When guests leave the barbecue joint, they appear satisfied and happy. As Cosgrove sat at a table describing the assortment of meats on the plate, he constantly was interrupted by complimentary words from regulars. They especially marveled at the large beef ribs, a specialty on Tuesdays. The ribs — both beef and pork — are so flavorful and juicy that they don’t require sauce, but any one of the eight sauces made in-house is a nice complement to any meal. This Whole Hog still serves the original Shack barbecue sauce, with its lighter consistency of just the right amount of vinegar and spice.
Pulled pork is the “star of the show,” Cosgrove said, adding that he sells more than two tons a week. The homemade desserts and variety of soups, which aren’t on the menu, like the “Baja chicken” featuring Butler’s crowd-favorite smoked chicken, are also popular choices. At Thanksgiving, smoked turkeys are available. Also unique to this Whole Hog location are the beef ribs, dry-rubbed ribs, sausage, and salads — using healthier greens like arugula and butter leaf lettuce — and the ever-changing assortment of craft beers. Add-ons like fresh pickles, onions and jalapenos sliced fresh daily help give the place its flair. Free Starbucks coffee is even available. The endless candy bowl accessible year-round deserves mention, and for tea connoisseurs, there are freshly cut lemons and fresh mint when it’s in season.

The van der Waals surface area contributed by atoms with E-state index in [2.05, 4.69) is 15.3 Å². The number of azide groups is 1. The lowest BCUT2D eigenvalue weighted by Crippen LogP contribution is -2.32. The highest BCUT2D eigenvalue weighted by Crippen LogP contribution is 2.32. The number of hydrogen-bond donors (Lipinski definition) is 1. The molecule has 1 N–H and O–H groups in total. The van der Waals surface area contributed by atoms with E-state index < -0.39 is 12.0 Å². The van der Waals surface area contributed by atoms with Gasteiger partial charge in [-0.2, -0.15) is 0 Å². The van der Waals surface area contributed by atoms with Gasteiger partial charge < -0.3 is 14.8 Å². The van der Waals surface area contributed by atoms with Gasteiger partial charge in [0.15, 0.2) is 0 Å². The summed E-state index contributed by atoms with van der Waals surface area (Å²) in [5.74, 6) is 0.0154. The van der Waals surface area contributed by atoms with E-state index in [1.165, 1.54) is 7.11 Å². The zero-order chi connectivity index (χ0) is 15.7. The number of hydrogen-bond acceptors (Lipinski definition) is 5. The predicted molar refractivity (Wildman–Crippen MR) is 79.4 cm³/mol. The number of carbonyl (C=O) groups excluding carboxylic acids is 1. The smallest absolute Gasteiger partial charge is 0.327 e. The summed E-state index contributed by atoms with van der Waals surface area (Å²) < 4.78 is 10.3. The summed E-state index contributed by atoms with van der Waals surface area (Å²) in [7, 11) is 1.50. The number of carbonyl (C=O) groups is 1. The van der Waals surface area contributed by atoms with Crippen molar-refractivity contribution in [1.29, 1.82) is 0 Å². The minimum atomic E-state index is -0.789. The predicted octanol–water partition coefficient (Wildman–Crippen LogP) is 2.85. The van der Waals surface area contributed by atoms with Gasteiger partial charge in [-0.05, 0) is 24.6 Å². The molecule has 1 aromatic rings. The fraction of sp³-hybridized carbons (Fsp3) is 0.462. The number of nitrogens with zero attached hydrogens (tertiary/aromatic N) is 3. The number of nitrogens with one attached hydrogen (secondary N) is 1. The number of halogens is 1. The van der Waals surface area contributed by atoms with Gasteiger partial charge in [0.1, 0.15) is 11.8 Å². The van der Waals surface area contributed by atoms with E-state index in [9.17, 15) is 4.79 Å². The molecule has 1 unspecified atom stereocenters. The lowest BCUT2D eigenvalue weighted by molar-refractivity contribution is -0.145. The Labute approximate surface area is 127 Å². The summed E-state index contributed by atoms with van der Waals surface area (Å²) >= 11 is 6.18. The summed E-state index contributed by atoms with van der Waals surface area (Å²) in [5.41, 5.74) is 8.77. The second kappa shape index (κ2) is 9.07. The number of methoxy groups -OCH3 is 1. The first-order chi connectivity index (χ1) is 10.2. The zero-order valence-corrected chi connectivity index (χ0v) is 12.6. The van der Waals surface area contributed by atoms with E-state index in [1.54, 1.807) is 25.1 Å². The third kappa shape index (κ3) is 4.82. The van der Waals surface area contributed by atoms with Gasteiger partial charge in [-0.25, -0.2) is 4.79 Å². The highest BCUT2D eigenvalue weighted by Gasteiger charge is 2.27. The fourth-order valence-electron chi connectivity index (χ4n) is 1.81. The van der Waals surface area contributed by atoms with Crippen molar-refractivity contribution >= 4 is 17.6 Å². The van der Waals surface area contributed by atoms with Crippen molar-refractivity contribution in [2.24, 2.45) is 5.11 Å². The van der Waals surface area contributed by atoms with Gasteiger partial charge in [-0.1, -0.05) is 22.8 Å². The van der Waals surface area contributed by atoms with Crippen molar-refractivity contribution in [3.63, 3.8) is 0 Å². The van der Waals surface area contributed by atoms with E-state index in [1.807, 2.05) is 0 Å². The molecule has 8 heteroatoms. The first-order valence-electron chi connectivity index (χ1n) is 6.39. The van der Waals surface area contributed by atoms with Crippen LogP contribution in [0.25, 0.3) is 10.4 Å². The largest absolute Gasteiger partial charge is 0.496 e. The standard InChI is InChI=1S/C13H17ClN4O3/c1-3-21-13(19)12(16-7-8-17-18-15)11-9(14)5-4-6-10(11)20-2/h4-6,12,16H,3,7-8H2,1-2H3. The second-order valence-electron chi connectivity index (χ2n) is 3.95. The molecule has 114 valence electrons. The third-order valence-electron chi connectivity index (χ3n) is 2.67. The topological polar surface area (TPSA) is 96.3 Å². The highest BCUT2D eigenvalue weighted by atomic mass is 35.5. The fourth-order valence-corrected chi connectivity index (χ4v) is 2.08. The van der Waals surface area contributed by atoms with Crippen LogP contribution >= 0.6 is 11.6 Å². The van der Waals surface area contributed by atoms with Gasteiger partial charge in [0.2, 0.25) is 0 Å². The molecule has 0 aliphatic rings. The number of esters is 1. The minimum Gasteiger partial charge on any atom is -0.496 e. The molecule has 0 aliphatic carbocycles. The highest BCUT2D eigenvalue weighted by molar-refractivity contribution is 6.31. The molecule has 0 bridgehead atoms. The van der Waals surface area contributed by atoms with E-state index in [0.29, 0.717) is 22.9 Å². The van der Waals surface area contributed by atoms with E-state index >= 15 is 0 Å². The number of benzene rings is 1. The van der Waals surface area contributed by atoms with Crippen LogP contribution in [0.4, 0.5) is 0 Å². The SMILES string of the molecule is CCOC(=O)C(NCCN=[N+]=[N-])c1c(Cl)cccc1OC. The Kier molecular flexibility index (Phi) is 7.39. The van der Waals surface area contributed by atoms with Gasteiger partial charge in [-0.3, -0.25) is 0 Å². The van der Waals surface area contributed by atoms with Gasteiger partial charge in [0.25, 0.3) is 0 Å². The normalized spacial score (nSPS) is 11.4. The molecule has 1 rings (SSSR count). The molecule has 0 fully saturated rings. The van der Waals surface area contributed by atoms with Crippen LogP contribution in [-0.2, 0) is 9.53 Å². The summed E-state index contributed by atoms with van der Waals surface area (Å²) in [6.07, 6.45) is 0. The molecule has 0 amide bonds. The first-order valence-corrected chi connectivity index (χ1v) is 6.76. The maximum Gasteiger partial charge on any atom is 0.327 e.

For the waistline-conscious customer, Cosgrove said his restaurant can be an ideal dining choice. “Current science, and fitness and nutrition gurus, seem to favor some type of Paleo plan, meaning lots of vegetables, a moderate amount of meat and the right types of fat,” he said. “What really puts the pounds on are sugar, starches and other simple carbs.” Bread, and the candy jar, can easily be avoided for more health-conscious consumers, he said, “but it really is all about moderation, and we’re pleased with the variety of foods we offer.”
With a background in engineering, Cosgrove quickly realized how many different parts it takes to operate a restaurant. “There are so many factors in this business that have to work together precisely like a Swiss watch,” he said. Twenty-four employees work for him, and no one is above busing a table. “We have worked hard to develop a culture, a self-weeding, self-cultivating garden if you will. Coach John Wooden said: ‘The two things you can’t coach are height and heart.’ To us, those are character and attitude. We know what to do and we get it done.”
This work environment makes Whole Hog more than a place to eat. “It’s become a community, a meeting place, a comfort zone,” Cosgrove said. “It’s a great place to conduct business. We host at least one large military or other party almost every day.” And their work goes beyond the restaurant’s decorated walls with their catering business and philanthropic work — they cater six events per day and donate food to nonprofit organizations and the homeless.
The special place they’ve created and the people who fill that space every day motivate the Cosgroves.
“In the morning, it’s like Ward and June Cleaver coming down to the breakfast nook — our employees are our family, and everybody is happy to see everyone else,” he said. “And there’s that incredible smell that hits you when you walk in. When the customers come in, the buzz, the vibe, really takes off. It’s just a really fun place to hang out, work, play and eat.”
It truly is enchanting.
Whole Hog Café – North Little Rock
5107 Warden Road / North Little Rock
501.753.9227 / wholehogcafenlr.com
Mon. through Thu., 10:30 a.m. to 9 p.m.
Fri. through Sat., 10:30 a.m. to 10 p.m.
Sun., 10:30 a.m. to 2:30 p.m.